• Authority: Humans have evolved so that they can quickly identify people in positions of authority; however, this process can be easily misled, allowing people who disguise themselves as holding such positions to pass as real authority figures. This vulnerability is made even more powerful by the fact that it is considered a violation of social norms to verify the validity of an authority figure. – (Questioning the authority is discouraged.) Social engineers will use impersonation to emulate a position of power in order to obtain compliance to illegitimate requests.
  • Tailgating:  This technique exploits the goodwill of an individual who may provide physical workplace access to someone else within close proximity who purports to be a legitimate employee. This basic mannerism of ‘holding the door open’ for someone else has led to countless unauthorised premises access. Social engineers can use the psychological tactic of ‘reciprocation’ as humans are wired to return favours and by nature, they feel obliged to provide back.
  • Impersonation on social media: If an employee is browsing through social media and posting material that indicate where they work, an attacker could pose as that employee using their information that was shared on social media and potentially steal their identity. Another way of posing as a legitimate authority in person would be over the phone or via text. The same principle of ‘Authority’ is used in this technique, also known as Cialdini’s Principle of Authority. This means that individuals who are authoritative, can be more persuasive.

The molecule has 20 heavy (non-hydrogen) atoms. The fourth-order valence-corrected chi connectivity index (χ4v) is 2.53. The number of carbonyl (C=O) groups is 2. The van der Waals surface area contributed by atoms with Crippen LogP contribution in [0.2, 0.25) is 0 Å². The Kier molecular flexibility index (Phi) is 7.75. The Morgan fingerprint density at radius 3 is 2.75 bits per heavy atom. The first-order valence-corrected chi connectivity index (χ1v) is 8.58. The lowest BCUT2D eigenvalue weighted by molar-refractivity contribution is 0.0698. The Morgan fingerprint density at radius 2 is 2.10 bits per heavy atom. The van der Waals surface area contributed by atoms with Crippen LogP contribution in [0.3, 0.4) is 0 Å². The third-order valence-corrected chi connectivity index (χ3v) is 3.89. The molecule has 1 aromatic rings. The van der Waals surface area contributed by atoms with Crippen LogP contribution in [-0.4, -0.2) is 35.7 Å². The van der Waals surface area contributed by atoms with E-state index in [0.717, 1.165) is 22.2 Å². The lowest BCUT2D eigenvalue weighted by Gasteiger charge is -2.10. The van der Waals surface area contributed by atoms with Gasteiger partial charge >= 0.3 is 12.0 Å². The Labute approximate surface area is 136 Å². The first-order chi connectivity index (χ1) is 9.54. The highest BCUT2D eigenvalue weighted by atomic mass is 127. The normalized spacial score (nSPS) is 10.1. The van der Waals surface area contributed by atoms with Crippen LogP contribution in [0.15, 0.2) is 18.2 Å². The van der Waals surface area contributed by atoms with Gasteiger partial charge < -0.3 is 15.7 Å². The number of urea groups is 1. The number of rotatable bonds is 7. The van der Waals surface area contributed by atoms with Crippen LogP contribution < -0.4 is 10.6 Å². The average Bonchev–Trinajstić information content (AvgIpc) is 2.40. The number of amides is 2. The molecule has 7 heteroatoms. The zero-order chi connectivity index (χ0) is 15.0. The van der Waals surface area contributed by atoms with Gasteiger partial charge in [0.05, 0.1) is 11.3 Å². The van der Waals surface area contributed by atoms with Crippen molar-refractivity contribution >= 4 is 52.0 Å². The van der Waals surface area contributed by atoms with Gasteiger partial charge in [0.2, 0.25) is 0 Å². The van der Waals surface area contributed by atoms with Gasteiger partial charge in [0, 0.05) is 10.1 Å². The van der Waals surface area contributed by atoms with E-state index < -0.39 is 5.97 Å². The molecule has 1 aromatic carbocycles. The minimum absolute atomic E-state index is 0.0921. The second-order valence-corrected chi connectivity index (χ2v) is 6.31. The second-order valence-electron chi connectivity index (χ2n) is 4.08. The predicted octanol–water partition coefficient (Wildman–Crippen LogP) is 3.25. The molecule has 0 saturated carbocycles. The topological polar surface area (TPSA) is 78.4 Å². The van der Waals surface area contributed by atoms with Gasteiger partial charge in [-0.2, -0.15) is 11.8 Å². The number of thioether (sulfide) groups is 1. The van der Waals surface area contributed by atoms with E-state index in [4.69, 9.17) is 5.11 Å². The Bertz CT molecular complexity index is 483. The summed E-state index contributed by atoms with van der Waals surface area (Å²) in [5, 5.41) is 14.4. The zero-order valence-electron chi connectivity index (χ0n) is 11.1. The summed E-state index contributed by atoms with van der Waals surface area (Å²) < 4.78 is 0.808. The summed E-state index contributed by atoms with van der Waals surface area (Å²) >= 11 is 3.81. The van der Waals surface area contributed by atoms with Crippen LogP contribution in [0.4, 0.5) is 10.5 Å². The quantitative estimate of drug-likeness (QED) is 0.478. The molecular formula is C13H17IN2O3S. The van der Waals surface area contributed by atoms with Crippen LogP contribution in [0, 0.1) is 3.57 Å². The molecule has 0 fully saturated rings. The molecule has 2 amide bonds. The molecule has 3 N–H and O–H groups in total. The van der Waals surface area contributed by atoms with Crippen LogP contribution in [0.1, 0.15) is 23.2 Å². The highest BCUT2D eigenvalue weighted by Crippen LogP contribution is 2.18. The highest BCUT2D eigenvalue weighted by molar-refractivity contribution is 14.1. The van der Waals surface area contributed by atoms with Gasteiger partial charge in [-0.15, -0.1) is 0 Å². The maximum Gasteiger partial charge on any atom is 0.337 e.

The most effective precaution against the above techniques, and others, is to educate all employees through security awareness training programs so that they can identify social engineering attempts and respond accordingly.


This incident involved an incorrect handling of a Freedom of Information request, whereby the Data Protection Act was not properly followed / considered, resulting in the disclosure of sensitive employee data, which should otherwise have been protected. In order to comply with the General Data Protection Regulation and Data Protection Act the affected employees would have needed to give their consent to have the included information publicised.

While unconfirmed, the disclosure might stem from a social engineering attack; and given the legal, financial, ethical, and reputational consequences of such incidents, organisations should be encouraged to proactively educate their staff through social engineering awareness training programs. Furthermore, sensitive information should always be stored in a secure manner with adequate encryption both at rest and during transit.